ISLAMABAD: Imran Khan’s government would focus more on improving ties with immediate neighbors as part of its foreign policy, Foreign Minister Shah Mehmood Qureshi told reporters on Friday.
“Stability and peace in Pakistan and the region is our priority,” he said after Prime Minister Imran Khan visited the Foreign Office.
Talks between Pakistan and India had been deadlocked, he pointed out, saying that both countries needed to determine how to move forward.
“It takes two to tango,” he remarked.
Qureshi confirmed receiving a letter from his Indian counterpart and said that Pakistan would continue to have solid stance on issues of national interests, adding that the country would not be apologetic.
Responding to questions posed by the media, the foreign minister said that the Indian media had helped their government in shaping narratives. “I request you all to help and guide us in building narratives too.”
Urging to present a unified front to the world, he said the country needed peace.
“Peace is our objective. Stability is our need. Economic development is our priority.”
“I want to ask the Indian foreign minister what other option the two countries have other than holding dialogue. I make no claims of bringing about a revolution. We need at least an enabling environment,” he said.
Qureshi denied ever having said that Pakistan would win the Kulbhushan Jadhav case in the International Court of Justice.
“I never said that.”
He said that he had only said that Pakistan would present its case in an effective manner. “How can I say we will win a case which is in court,” he added.
Answering another question, he said that Kashmir was still the core issue between Pakistan and India.
Qureshi said that peace and stability in Afghanistan was crucial for Pakistan.
Pakistan, he said, was assessing how it could help Afghan President Ashraf Ghani in his new peace initiative.
He said that Iran’s foreign minister would visit Islamabad between August 30 and 31.
Pakistan, he said, was aware of escalated tensions between Iran and the US.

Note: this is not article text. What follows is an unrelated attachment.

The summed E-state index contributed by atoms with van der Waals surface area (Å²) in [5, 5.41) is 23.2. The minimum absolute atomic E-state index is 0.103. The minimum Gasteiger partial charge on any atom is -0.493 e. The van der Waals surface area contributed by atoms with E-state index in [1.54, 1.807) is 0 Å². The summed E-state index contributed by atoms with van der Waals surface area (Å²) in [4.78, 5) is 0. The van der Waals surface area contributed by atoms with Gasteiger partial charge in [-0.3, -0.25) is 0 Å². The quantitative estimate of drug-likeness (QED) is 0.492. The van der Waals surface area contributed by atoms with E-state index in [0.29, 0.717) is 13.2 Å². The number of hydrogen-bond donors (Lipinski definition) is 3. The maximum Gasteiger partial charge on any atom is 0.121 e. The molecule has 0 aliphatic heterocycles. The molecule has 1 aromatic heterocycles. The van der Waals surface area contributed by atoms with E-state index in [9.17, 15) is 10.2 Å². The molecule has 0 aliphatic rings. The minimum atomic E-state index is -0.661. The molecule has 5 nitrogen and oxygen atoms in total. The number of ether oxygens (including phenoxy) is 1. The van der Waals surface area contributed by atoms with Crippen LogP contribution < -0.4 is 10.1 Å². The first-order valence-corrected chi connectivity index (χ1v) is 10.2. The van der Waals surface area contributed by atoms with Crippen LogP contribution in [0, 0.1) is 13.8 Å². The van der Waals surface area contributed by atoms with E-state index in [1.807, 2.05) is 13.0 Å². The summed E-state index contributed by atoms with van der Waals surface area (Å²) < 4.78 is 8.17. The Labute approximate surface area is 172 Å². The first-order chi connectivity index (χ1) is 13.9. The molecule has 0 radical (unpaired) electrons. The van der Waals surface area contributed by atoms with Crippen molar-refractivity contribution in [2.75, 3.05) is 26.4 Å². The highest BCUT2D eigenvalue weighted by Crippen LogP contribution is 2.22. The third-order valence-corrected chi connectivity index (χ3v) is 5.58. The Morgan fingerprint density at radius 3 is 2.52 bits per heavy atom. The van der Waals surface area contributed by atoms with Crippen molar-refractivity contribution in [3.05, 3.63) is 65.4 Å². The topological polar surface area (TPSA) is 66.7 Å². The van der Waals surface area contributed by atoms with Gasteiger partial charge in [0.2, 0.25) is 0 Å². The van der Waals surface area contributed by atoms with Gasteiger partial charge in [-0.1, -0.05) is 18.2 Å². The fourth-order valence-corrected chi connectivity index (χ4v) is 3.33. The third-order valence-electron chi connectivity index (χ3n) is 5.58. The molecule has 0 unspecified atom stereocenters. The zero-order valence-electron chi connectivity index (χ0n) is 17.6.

The country, he said, wanted a stable and peaceful Iran with which it shared a lengthy border.
Foreign minister also said that China’s foreign minister would visit between September 8 and 9.
During this visit, he said, both sides would deliberate upon how to improve the deep-rooted ties between the two countries.
He said that Pakistan also wanted to analyse how to reap maximum benefit from CPEC.
Japan’s deputy foreign minister would also visit Pakistan by the end of this month, he said.
Commenting on SAARC’s effectiveness, Qureshi said that it was a good forum but member countries had not been able to take any advantage.
Commenting on the possibility of Pakistan being blacklisted by the Financial Action Task Force (FATF), he said that he hoped that the country was never put on the black list.
Qureshi said that the Prime Minister had directed to make the Foreign Office more vibrant because it was the country’s first line of defence.
As part of the government’s austerity drive, he said he would not be living in five-star hotels during his foreign visits and travel in ‘business class’ instead of ‘first class’.
The foreign minister said that the government had decided to keep the size of delegations small, avoiding unnecessary travelling by government officials.
Ministers, he said, would need the prime minister’s permission before embarking upon a tour.
Earlier, Prime Minister Imran Khan visited the Foreign Office where he was briefed by Qureshi on the country’s foreign policy towards India, Afghanistan, Iran, United States, China and Saudi Arabia.
Foreign Secretary Tehmina Janjua and Foreign Office’s Spokesperson Mohammad Faisal and other officials also briefed the prime minister on various issues.
The prime minister was also updated on the current situation in the occupied Kashmir, the Line of Control (LoC) and the Working Boundary.